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California is Quick to Act on DOL's Approval of State-Run Retirement Plans

Posted by Corey F. Schechter | Oct 27, 2016 | 0 Comments

Commencing January 1, 2017, employees working for private-sector employers located in California that do not currently offer their employees participation in an employer-sponsored qualified retirement plan will have the opportunity to participate in the California Secure Choice Retirement Savings Program (the “Program”). The Program, which was recently signed into law by the Governor (click here for text of Senate Bill 1234), is a state-led effort to increase retirement savings and was facilitated by the DOL's recent approval of such state-run programs in a final rule promulgated in August 2016. The new Program in California is applicable only to “eligible employers” – meaning, non-governmental employers with five or more employees. There is also a phase-in period for eligible employers to comply with the Program based on their number of employees. Eligible employers with more than 100 employees must comply with the Program within 12 months of enrollment opening, while eligible employers with more than 50 employees will have 24 months. All other eligible employers will have 36 months.

One of the central aspects of the new Program is its automatic enrollment feature intended to increase participation. Employees of eligible employers will be automatically enrolled in the Program, but will have the opportunity to opt out of participation. When automatically enrolled in the Program, employees will have a set amount of pay withheld and contributed to the Program – initially, 3% of pay. This default contribution amount may increase from year-to-year. However, an employee enrolled in the Program will be able to elect to increase or decrease the amount of their contribution for any given year.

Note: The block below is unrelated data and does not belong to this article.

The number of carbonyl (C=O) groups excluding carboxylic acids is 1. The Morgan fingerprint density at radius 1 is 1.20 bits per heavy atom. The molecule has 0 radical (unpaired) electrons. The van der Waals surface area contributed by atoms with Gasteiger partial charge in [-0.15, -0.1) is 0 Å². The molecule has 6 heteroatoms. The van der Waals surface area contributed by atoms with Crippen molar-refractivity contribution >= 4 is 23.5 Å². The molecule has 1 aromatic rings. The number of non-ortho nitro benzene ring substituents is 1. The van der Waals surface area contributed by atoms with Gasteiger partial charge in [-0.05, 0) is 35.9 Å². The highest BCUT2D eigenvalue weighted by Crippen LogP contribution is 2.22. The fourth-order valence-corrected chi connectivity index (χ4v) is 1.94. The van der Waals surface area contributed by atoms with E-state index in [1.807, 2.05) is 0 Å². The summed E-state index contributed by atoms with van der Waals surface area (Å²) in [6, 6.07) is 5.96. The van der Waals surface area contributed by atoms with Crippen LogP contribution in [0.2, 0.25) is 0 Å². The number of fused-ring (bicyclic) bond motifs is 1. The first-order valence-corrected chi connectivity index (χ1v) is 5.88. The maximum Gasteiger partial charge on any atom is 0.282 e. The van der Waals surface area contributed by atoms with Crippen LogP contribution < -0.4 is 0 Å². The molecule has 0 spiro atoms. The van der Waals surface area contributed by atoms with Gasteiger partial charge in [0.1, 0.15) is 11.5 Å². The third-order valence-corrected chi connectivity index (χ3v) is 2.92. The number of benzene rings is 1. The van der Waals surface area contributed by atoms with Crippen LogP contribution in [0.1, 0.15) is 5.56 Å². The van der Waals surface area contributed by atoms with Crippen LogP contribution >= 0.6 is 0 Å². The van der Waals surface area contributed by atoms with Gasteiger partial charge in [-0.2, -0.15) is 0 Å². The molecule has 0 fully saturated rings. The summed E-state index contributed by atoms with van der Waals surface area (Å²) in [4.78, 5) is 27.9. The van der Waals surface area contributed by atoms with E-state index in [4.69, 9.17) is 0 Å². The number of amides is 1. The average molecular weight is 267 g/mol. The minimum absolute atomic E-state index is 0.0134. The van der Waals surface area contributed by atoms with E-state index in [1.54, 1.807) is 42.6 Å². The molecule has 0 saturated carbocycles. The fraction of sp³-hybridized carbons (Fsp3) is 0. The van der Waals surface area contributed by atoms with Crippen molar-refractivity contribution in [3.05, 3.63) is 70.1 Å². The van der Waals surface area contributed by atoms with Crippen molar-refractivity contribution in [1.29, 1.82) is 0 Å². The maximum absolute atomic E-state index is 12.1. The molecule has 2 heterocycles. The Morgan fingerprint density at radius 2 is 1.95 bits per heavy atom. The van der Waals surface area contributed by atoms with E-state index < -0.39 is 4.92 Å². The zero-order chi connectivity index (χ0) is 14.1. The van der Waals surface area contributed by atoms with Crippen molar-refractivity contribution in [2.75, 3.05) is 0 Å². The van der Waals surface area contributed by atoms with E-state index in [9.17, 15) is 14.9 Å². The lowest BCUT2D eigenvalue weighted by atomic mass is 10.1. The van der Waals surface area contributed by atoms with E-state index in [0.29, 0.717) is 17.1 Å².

The penalties for an eligible employer's failure to meet the Program's compliance requirements are still uncertain. If you are an “eligible employer” under the Program and have been considering adopting a qualified retirement plan for your business, now is the perfect time to establish that plan. Doing so will allow you to design a plan best-tailored to fit your specific needs, while also avoiding any burdensome requirements associated with employer-compliance under the new Program.

About the Author

Corey F. Schechter

Corey Schechter practices in the areas of Employee Benefits, Employee Stock Ownership Plans, Pension and Profit Sharing Plans, ERISA, ERISA Litigation, Business Law, Qualified Domestic Relations Orders (QDROs), and Employment and Labor Law.

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